Inaugural Bunny Run gets kids motivated for physical education, mental health
CALEXICO — Mains Elementary School is at the mid-marathon mark in their inaugural Bunny Run, sponsored by PrimeLending and the Imperial Valley Run Club.
The school-wide Bunny Run project is a way for the students to get outdoors and participate in physical education to help their bodies, build character, and have better mental health, said event organizers Grace Lopez-Noll and Veronica “Ronnie” Platero.
Our students participated in California Mental Health Month in May last year and part of the activity involves getting the students acclimated to the benefits of physical fitness,” Lopez-Noll, a counselor at Mains, said.
“We want our students to also realize that with that comes benefits in mental health,” she said. “We also want them to realize that they will be able to better handle their emotions, be in better moods, and be happier because of physical fitness, so we want to also incorporate that.”
In the Bunny Run — which runs from March 15 to April 16 — all classes in the kinder-6th grade school are participating along with their teachers. Students run outdoors on their own time and log their miles on the honor system, bring their information to their class, and classes compile their miles logged each week in the school-wide competition.
All 20 classrooms — about 450 students — their 20 teachers, classified staff, and support staff are also participating, Lopez-Noll said. The school will post their leaderboard each week on social media “so that way classes get more into the competitive spirit,” she said.
Each team has a student captain and co-captain which the students elect, she said. A weekly Trojan Warrior winner will be selected per each class, where winners receive bags filled with running gear, goodies, and COVID-prevention items, said Platero, the Branch Manager and Senior Loan Officer for PrimeLending.
At the end of the competition and final tallies, first, second, and third places will be awarded $300, $200, and $100 respectively to donate to the local charity of the team’s choice through the guidelines given to them by sponsors.
The IV Run Club is also submitting weekly videos with tips on good exercise, motivation, and similar topics to keep the students engaged throughout the month-long Bunny Run.
“What I hope they get is creativity, accountability, merit, honesty, character building, team building, and that they have fun even in a time like this …” Platero said. “We want to get the parents and the kids involved; get them out there.”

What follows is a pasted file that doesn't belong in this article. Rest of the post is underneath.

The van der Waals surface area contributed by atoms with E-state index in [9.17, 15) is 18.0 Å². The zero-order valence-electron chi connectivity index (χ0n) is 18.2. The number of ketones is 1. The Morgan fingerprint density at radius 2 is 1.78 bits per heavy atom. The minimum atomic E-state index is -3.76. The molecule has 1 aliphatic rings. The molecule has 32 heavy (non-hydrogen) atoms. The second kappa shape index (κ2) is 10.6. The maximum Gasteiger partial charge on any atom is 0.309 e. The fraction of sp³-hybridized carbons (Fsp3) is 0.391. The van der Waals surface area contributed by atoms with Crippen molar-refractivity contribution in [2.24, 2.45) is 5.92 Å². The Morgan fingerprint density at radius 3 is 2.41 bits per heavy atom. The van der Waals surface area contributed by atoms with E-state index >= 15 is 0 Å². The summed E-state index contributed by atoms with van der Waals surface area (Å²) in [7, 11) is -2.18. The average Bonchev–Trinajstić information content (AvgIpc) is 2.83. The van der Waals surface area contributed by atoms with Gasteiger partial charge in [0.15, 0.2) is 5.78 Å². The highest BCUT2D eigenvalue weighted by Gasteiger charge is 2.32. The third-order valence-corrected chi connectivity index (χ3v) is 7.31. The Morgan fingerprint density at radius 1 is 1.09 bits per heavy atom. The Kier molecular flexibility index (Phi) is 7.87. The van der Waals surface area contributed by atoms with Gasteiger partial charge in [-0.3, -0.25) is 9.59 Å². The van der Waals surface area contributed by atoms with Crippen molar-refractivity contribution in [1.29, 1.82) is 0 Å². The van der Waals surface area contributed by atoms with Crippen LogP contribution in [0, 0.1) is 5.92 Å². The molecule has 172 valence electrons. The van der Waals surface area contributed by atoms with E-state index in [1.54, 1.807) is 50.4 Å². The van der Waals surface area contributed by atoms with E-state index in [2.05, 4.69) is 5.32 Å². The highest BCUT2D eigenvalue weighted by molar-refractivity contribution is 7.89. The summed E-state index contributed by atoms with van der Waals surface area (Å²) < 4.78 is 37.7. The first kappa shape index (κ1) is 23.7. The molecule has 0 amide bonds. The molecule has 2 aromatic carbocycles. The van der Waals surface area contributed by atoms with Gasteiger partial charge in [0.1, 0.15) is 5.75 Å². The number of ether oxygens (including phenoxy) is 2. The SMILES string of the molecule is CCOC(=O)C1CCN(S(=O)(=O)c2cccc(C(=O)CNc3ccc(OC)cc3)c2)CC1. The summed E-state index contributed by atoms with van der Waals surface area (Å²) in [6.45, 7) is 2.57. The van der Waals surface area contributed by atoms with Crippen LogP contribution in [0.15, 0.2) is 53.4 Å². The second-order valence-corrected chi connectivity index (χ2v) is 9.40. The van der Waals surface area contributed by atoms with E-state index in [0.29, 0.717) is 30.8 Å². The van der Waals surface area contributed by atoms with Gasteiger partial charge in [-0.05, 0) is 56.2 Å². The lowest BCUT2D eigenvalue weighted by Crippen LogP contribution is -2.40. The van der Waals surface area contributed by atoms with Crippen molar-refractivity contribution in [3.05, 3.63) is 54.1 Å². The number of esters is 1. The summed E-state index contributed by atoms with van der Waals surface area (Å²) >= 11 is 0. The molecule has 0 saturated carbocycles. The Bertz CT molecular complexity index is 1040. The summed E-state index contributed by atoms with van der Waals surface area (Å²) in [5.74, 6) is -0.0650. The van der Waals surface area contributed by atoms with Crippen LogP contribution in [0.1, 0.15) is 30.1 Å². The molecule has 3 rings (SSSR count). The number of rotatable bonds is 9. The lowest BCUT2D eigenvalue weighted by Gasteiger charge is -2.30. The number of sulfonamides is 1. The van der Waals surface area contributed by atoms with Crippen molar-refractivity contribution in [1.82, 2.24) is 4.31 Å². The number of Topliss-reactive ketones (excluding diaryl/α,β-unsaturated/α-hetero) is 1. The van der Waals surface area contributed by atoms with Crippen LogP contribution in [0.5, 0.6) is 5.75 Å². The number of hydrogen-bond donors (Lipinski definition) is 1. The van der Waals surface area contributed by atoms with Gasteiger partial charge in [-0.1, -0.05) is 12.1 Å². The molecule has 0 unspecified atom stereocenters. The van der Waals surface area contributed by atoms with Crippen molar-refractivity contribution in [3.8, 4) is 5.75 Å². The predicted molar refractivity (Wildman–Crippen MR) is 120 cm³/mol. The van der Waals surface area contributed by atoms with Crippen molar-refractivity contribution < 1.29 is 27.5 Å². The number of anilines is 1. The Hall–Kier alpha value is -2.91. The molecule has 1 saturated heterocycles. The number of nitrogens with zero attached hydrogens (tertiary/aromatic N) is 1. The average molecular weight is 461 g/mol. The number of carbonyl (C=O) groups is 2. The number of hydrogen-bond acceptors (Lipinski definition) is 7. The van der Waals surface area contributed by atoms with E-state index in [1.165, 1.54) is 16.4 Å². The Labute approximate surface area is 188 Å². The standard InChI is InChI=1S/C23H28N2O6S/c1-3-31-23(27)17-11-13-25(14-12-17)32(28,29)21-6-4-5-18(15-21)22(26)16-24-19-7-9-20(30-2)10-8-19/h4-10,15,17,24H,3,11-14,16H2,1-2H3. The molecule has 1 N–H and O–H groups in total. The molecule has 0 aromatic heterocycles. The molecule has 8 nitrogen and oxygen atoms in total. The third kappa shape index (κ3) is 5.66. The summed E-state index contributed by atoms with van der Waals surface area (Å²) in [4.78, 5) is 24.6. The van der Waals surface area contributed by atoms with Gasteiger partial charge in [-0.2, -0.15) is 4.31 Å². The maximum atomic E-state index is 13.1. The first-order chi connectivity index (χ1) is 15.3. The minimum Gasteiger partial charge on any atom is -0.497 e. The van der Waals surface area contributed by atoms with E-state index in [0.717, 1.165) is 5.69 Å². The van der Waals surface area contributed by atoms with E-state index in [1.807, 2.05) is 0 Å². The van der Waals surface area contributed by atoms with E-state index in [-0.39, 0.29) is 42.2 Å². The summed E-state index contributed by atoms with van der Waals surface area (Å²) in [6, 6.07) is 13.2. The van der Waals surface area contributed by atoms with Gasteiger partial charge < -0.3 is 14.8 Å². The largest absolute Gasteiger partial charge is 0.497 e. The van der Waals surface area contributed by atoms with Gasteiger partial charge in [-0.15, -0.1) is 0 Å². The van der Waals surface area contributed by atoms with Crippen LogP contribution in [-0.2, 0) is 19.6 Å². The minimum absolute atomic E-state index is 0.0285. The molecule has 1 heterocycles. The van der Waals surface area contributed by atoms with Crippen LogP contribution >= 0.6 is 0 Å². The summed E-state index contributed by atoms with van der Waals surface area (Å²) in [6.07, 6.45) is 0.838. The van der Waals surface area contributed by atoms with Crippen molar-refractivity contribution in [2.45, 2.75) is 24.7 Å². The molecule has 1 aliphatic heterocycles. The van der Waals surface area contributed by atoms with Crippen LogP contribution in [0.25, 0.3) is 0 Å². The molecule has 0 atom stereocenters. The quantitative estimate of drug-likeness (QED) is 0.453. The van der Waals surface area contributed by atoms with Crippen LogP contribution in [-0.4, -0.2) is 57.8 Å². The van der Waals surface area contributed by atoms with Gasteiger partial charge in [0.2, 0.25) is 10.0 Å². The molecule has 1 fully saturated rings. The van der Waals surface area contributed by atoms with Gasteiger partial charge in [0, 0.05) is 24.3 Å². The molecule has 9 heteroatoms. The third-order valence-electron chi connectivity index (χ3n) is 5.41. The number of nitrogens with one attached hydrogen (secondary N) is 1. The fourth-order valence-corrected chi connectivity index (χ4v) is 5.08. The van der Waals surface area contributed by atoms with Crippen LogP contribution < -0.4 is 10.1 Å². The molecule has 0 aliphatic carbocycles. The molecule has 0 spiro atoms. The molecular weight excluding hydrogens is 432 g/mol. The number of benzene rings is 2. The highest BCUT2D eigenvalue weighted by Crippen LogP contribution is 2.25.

“I’ve seen some excitement on the part of the students when I login for class,” Lopez-Noll said. “I’m getting a good feel that the students are engaged and excited about it.”
Lopez-Noll and Platero said the idea was modeled after the Leprechaun Chase which PrimeLending and the IV Run Club sponsored in February and March.
She said her sponsorship of Mains students started when she saw three, homeless Mains students walking down the street where she grew up in Calexico in thin clothing on a cold January day “and it broke my heart,” she said.
After getting clothing sizes from the school office, Platero returned the next day with bags of clothes for the sibling trio, saying she saw them “walk in with some swagger in their new jackets, uniforms, and tennis shoes.”
“I know it sounds silly, but could you imagine how they felt? One act of kindness can last a lifetime,” Platero said, “so after that I just started to adopt the kids (through the school).”
Over the years Platero has said other Mains alumni have joined forces, even starting a 501c3 nonprofit — the Fred I. Yturralde Scholarship Foundation, named after an influential Mains Elementary teacher.
"It just took off from there,” she said. “You can take the girl out of Calexico, but you can't take the Calexico out of the girl."
Platero said she hopes the Mains students take the event as serious as the Meadows Union students, in that she saw the Meadows community really come together throughout the event through family and teacher support.
“We need them to be a team, to know what you have to work together (in) unity,” Platero said.